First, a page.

Recipe by cookiedog
This is a labor intensive recipe for those who like to cook and eat well. Pozole is often served at Christmas or the New Year. My mom declares this her favorite recipe. If the stew gets too thick you can add a can of chicken broth. I find it tastes best with a squeeze of lime. From the September 2007 issue of Gourmet magazine.
Top Review by Chef Kitty
I also found this recipe in Gourmet and have been using it ever since. We love, love, love it. After the first couple of times I started keeping the seeds in as it didn't seem to be all that hot (spicy hot). It freezes well, too. I can't recommend this one enough!
- 1 bunch mint (1 ounce)
- 1 bunch cilantro (1 ounce)
- 4 lbs country-style pork ribs (not lean)
- 10 cups water
- 26 garlic cloves, peeled, divided (about 1 1/2 heads)
- 1 (1/2 lb) white onion, quartered, plus 1/2 cup, chopped
- 1 teaspoon dried oregano (preferably Mexican)
- 5 whole black peppercorns
- 2 ounces dried guajillo chilies (6 to 9) or 2 ounces new mexico peppers, wiped clean (6 to 9)
- 1 1⁄2 ounces dried ancho chiles, wiped clean (2 to 4)
- 1 whole clove
- 2 tablespoons vegetable oil
- 3 (15 ounce) cans hominy, rinsed and drained (also called pozole)
- diced avocados or crema or queso fresco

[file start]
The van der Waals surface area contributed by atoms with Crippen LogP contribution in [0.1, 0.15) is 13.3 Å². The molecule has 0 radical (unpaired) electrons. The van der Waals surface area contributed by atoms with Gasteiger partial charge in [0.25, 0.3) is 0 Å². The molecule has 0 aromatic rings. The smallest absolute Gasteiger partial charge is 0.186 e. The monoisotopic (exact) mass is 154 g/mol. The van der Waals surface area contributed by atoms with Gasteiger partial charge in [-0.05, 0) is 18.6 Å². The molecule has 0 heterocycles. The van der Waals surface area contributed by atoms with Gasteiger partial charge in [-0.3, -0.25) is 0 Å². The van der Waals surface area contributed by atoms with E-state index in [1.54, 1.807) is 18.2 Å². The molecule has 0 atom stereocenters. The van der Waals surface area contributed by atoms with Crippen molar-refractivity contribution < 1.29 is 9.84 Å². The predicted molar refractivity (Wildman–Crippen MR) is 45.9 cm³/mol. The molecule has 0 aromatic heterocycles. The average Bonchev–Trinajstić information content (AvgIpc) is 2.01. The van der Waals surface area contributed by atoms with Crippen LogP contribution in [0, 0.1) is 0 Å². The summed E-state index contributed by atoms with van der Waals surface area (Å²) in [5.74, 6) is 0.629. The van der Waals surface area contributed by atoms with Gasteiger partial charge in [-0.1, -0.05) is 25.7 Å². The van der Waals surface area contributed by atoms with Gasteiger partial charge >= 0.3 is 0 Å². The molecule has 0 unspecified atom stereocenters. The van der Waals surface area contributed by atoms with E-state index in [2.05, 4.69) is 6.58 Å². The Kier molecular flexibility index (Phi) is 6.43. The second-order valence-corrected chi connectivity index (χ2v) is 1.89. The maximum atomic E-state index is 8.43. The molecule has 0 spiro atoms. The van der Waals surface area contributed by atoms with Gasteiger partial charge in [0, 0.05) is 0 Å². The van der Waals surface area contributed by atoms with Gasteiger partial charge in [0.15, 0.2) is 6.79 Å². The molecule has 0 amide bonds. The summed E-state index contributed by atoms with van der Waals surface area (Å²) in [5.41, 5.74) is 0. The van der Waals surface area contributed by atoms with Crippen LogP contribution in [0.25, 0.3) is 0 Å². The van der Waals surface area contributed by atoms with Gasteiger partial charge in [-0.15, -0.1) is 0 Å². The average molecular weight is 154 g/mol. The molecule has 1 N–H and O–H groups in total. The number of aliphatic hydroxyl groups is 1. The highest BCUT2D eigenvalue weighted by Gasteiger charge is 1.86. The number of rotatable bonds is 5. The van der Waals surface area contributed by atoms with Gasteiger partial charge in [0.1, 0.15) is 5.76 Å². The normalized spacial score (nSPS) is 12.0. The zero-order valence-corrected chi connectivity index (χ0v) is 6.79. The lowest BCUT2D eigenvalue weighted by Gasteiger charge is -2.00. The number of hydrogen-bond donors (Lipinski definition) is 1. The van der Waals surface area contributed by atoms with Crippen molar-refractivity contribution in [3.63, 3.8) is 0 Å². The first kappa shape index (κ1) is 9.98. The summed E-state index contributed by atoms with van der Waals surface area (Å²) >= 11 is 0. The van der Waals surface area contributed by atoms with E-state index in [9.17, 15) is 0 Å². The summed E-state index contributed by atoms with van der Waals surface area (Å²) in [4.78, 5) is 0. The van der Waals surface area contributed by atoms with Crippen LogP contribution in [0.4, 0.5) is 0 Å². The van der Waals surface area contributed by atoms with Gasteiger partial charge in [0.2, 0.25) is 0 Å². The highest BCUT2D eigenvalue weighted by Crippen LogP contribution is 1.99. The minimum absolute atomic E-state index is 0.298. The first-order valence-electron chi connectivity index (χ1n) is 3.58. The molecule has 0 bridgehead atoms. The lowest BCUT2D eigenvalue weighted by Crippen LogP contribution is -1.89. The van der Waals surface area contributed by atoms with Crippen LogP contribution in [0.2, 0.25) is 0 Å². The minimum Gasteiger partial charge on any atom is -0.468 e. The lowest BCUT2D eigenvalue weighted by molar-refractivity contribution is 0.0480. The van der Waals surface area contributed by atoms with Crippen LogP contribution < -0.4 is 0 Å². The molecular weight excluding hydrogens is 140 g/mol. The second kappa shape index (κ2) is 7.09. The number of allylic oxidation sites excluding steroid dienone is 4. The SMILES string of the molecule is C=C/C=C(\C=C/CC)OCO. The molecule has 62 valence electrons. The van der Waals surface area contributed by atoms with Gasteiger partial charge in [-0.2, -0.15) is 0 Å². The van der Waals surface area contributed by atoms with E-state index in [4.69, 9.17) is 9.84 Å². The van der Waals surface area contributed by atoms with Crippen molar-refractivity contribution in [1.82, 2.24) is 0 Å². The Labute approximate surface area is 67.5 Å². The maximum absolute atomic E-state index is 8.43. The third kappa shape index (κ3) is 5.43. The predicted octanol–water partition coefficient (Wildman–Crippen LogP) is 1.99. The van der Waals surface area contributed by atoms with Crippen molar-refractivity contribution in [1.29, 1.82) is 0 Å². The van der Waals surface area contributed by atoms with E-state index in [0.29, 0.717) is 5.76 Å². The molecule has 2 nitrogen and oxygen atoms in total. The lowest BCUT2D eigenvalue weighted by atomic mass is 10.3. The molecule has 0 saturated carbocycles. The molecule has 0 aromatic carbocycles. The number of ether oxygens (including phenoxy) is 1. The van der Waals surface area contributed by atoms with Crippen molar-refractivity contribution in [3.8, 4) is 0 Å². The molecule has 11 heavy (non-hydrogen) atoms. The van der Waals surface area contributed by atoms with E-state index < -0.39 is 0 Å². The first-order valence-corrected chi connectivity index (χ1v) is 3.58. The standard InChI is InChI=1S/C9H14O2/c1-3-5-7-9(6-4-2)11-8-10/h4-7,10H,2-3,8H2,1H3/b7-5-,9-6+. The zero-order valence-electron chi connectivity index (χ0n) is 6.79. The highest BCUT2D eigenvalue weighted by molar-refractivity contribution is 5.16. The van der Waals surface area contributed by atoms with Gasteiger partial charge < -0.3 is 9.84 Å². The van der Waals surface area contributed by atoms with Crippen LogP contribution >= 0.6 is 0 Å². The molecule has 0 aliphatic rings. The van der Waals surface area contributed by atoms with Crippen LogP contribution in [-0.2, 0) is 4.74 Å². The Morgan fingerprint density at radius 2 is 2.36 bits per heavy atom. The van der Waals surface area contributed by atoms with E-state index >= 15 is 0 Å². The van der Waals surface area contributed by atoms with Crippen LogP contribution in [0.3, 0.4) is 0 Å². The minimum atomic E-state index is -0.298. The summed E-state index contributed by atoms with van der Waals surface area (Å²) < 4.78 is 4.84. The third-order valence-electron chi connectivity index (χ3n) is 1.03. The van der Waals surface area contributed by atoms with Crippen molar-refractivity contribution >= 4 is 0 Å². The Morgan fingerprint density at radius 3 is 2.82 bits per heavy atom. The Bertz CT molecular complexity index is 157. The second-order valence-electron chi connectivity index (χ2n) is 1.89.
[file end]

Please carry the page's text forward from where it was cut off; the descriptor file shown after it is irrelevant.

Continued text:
- thinly sliced iceberg lettuce or romaine lettuce or chopped white onions or sliced radishes or fried corn tortilla strips or tortilla chips or lime wedges or dried oregano or dried hot red pepper flakes
Directions See How It's Made
- Tie together mint and cilantro with kitchen string.
- Bring pork and water to a boil in a large pot, skimming froth, then reduce heat to a simmer. Add tied herbs, 20 garlic cloves, quartered onion, oregano, peppercorns, and 2 teaspoons salt and gently simmer, uncovered, until pork is very tender, about 2 hours.
- Strain broth through a large sieve into a large heatproof bowl. Return broth to pot. Discard mint and cilantro.
- Transfer cooked onion and garlic to a blender with 1 1/2 cups broth and purée until smooth (use caution when blending hot liquids). Add purée to broth. Discard bones and coarsely shred pork into broth.
- Meanwhile, slit chiles lengthwise, then stem and seed. Heat a large cast-iron skillet over medium heat until hot, then toast chiles in batches, opened flat, turning and pressing with tongs, until more pliable and slightly changed in color, about 30 seconds per batch. Transfer to a bowl and pour 2 1/2 cups boiling water over chiles. Soak, covered, until softened, about 30 minutes.
- Purée chiles with 1 1/2 cups soaking liquid, chopped onion, remaining 6 garlic cloves, clove, and 3/4 teaspoon salt in cleaned blender until a smooth paste forms, about 2 minutes.
- Heat oil in cast-iron skillet over medium heat until it shimmers, then add chile paste (it will spatter) and cook, stirring occasionally, until slightly thickened, 5 minutes.
- Add chile paste and hominy and simmer 5 minutes. Season with salt.
- Cooks' note: Pozole can be made 3 days ahead. Chill, uncovered, to cool, then cover.